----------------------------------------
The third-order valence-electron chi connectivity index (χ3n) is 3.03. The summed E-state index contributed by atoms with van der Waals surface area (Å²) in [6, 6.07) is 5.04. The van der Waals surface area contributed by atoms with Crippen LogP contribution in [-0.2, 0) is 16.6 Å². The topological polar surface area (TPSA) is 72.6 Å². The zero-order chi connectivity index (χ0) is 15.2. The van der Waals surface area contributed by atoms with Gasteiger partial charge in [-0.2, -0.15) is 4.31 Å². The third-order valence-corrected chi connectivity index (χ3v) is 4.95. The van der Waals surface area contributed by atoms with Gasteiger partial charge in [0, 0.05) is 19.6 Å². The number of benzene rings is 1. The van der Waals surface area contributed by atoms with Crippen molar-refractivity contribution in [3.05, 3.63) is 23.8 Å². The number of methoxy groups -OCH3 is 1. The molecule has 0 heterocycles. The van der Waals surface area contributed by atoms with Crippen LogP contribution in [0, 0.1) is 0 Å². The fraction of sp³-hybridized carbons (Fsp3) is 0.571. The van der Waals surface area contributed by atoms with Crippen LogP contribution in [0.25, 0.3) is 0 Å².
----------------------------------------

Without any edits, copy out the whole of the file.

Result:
The third-order valence-electron chi connectivity index (χ3n) is 3.03. The summed E-state index contributed by atoms with van der Waals surface area (Å²) in [6, 6.07) is 5.04. The van der Waals surface area contributed by atoms with Crippen LogP contribution in [-0.2, 0) is 16.6 Å². The topological polar surface area (TPSA) is 72.6 Å². The zero-order chi connectivity index (χ0) is 15.2. The van der Waals surface area contributed by atoms with Gasteiger partial charge in [-0.2, -0.15) is 4.31 Å². The third-order valence-corrected chi connectivity index (χ3v) is 4.95. The van der Waals surface area contributed by atoms with Gasteiger partial charge in [0, 0.05) is 19.6 Å². The number of benzene rings is 1. The van der Waals surface area contributed by atoms with Crippen molar-refractivity contribution in [3.05, 3.63) is 23.8 Å². The number of methoxy groups -OCH3 is 1. The molecule has 0 heterocycles. The van der Waals surface area contributed by atoms with Crippen LogP contribution in [0, 0.1) is 0 Å². The fraction of sp³-hybridized carbons (Fsp3) is 0.571. The van der Waals surface area contributed by atoms with Crippen LogP contribution in [0.25, 0.3) is 0 Å².